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Phishing email scam utilizes keylogger malware to steal sensitive information

A phishing campaign has recently been seen targeting a major financial services provider in the United States, infecting the victim with a keylogger to steal important information.

As Proofpoint reports, the attack is narrow in scope, sending only a small number of malicious emails to a single organization. Despite this, it targets a financial institution, a popular category for cybercriminals. Aside from possibly getting a large amount of money, they can also exploit customers' information, and use them for their own business.

The phishing scam uses Microsoft Word documents, like many others. While many employ innocent-looking macros as vectors to download the malware, this one uses a Visual Basic Script as the agent to launch the malicious attack.

Upon opening the said Word document named 'info.doc,' users will be greeted with a message saying that they need to install Microsoft Silverlight in order to view the content, as shown above. Proofpoint notes that clicking on the image will reveal not a link, but a Visual Basic script file which contains a keylogger.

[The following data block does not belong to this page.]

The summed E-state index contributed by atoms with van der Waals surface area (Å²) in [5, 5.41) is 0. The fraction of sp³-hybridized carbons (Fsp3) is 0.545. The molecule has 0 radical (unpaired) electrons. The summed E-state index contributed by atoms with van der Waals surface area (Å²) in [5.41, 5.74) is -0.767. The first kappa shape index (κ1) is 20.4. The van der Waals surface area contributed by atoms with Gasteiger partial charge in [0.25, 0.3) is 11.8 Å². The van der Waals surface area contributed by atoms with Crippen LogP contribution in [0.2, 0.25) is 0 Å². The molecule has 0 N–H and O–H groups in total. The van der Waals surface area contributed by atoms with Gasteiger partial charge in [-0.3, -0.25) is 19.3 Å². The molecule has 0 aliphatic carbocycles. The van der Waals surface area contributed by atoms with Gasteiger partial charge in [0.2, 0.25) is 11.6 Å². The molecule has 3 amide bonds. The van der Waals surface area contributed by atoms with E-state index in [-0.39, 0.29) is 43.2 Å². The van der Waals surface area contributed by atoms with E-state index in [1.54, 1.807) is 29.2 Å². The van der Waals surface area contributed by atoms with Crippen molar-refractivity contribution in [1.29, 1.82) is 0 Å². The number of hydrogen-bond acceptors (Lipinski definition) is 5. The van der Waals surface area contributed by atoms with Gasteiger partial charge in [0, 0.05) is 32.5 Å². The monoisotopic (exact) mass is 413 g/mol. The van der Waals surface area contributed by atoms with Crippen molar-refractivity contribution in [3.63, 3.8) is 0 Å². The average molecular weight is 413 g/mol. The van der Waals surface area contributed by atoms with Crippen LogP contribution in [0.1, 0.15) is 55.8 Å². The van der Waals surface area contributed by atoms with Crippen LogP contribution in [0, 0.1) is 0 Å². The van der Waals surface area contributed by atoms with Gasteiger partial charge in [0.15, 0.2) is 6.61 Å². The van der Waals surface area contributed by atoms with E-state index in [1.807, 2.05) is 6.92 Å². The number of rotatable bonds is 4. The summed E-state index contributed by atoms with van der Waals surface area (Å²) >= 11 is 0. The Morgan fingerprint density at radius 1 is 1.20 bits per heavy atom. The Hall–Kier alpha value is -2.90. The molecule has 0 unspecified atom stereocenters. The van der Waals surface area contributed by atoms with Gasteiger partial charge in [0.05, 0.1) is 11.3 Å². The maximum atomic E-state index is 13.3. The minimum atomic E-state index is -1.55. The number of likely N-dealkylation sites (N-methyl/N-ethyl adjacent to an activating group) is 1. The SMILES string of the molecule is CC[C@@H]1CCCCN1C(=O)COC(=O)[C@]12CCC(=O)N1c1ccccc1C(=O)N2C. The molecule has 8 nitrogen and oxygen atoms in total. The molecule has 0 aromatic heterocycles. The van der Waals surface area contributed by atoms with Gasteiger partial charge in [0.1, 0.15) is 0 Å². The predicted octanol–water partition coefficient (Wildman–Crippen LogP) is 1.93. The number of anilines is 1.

When this software is executed, it will be able to record every keystroke of the victim, potentially putting their personal and financial information at risk, including their privacy. It will then send the collected data to two Gmail addresses. They keylogger used is currently unidentified, but it was found that it is written in the Autolt scripting language, and uses a tool like Lazagne password recovery.

Proofpoint notes that while the phishing scam is simple compared to others, the use of keyloggers inside purported legitimate Word documents represents a shift from the "tried and tested" method of tricking users into enabling macros.

Indeed, this is proof that cybercriminals have been upping their game when it comes to developing malware. With that in consideration, it pays to be always careful of the email we open, and the attachments we execute, as they are the usual methods of installing malicious software into our computers today.

Source: Proofpoint via ZDNet

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